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  • Writer's pictureArch Policy Institute

In Sickness and in Health: Georgia’s Physician Shortage - Jacob Funk-Sheppard

Hello all. My name is Jacob Funk-Sheppard, and I’m the Policy Journal Coordinator for API. I’m a second-year student from Houston, Texas, and this week, I will be focusing on the physician shortage in rural Georgia and the new medical school coming to UGA. 

Georgia is experiencing an unprecedented shortage of qualified medical personnel. Georgia is projected to be short over 8,000 doctors, with 142 of Georgia’s 159 counties designated as “health professional shortage areas.”[1] Furthermore, Georgia is facing a significant shortage of medical schools relative to its population. A third of Georgians (about 3.3 million residents) live in an area with a primary care shortage, and nearly 50% of healthcare graduates come from the same 20 institutions.[2,3] Despite being one of the most populous states in the U.S., the physician-to-patient ratio is 23 percent worse than the national average.[4] Population growth in Georgia and increased life spans have led to a shortage of physicians, especially primary care physicians. 

To address this issue, Gov. Brian Kemp created the Healthcare Workforce Commission in 2022 to help address the ongoing healthcare workforce shortage exacerbated by the COVID-19 pandemic. The Commission found that “Projected healthcare workforce needs entail adding 66,000 new positions through 2022” and that “Georgia’s growing demand for healthcare services is primarily driven by three factors: overall population growth, an aging population, and increasing disease burden among Georgians. On overall population growth, Georgia outpaced the nation’s change in population from 2010-2020 (10.6% vs. 7.4%). Further, the state’s population older than 65 years has also grown faster than the national average; this population is associated with higher per capita demand for health care services.”[5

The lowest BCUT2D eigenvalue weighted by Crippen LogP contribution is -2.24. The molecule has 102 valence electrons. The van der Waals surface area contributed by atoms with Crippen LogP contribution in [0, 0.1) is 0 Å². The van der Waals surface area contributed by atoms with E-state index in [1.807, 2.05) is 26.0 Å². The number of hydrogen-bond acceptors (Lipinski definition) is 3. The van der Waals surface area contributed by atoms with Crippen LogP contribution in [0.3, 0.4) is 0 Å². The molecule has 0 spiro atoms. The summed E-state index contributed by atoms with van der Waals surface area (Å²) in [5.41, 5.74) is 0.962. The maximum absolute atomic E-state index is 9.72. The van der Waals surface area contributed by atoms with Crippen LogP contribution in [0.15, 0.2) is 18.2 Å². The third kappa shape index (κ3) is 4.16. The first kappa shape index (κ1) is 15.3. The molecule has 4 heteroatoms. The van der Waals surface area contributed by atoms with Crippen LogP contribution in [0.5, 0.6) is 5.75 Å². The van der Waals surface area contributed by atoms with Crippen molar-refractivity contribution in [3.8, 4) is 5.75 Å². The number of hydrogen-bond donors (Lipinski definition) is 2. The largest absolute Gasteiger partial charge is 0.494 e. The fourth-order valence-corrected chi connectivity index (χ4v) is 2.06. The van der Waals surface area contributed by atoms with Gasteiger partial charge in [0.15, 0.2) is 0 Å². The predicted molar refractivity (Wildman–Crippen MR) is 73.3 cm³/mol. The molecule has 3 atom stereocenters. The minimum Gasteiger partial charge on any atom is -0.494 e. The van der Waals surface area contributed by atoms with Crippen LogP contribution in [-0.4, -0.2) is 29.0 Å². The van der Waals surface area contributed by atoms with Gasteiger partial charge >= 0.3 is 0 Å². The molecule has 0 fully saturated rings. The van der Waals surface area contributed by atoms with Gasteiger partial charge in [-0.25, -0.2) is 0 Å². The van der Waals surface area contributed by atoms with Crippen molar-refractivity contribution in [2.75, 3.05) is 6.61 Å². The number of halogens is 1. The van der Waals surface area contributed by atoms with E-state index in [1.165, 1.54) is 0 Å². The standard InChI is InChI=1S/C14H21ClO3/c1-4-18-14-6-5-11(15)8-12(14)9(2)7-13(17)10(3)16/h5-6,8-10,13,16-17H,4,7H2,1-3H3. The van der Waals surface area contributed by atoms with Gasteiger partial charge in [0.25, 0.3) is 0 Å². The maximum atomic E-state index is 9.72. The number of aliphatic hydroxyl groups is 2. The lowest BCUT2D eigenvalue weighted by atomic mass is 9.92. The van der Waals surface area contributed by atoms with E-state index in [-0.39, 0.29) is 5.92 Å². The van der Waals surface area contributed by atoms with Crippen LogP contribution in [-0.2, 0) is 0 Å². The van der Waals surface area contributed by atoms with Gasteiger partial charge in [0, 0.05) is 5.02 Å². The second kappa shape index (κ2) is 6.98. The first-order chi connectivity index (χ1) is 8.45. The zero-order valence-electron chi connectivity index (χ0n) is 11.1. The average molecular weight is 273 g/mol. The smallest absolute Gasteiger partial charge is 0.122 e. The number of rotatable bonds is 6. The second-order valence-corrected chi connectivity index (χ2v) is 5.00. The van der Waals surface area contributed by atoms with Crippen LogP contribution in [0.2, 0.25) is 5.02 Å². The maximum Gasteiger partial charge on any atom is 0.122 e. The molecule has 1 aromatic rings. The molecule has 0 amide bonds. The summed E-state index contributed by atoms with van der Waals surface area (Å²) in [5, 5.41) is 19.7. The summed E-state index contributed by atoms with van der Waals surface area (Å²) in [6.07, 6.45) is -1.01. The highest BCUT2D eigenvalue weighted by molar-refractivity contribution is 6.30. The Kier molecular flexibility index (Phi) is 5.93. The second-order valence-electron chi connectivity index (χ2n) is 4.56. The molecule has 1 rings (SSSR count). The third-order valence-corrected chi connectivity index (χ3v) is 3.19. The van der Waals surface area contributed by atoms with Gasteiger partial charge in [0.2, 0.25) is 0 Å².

But health care services are not just doctors. Creating a new medical school at UGA is undoubtedly needed; however, it fails to address the more significant issue of a shortage of medical professionals. According to the report by the Healthcare Workforce Commission in 2022: “Georgia faces impending challenges as 20% of nurses, behavioral health, and specialty care workers are over 55 years old and likely to retire over the next decade,” and the most significant obstacles to replacing these workers are “faculty shortages, cost of education, and access to desired programs.”[6] Therefore, the new UGA medical school needs to focus on increasing access to programs needed by the state, emphasizing volunteering in rural Georgia communities.

Furthermore, fewer and fewer recent medical school graduates are willing to work in underserved areas of rural Georgia. In a 2020 Georgia Board of Healthcare Workers survey of medical school students from five Georgia medical schools, less than a quarter of students wanted to practice in a rural hospital in an underserved community. Far more expressed interest in working in larger urban areas in larger hospitals.[7] But this issue is emblematic of a much larger problem facing the American medical community. The nation is undergoing a shortage of physicians in rural areas, estimated by the American Medical Association to fall between 37,800 and 124,000 physicians nationwide within the next 12 years.[8]

Further increasing the physician shortage is the process of training doctors. Despite a 17.8% increase in medical students, U.S. medical schools require completing at least one year of residency after graduation and passing Step 3 of the standardized U.S. Medical Licensing Exam to get a license to practice as a nonspecialist general practitioner.[9,10] Yet, the number of medical school graduates exceeds the number of residency positions. This leaves several willing medical professionals stuck with no means of practicing their medical knowledge, yet the demand from communities for these professionals has never been greater. Although it might seem that simply adding more residency positions would fill the problem, it is a deceptively costly process. Residency spots are primarily funded by the Center for Medicare and Medicaid Services (CMS) based on the amount of care provided to Medicare patients at each hospital. Therefore, increasing the number of residency positions would require the CMS to designate more money to create residency positions and hospitals to care for more Medicare patients.[11]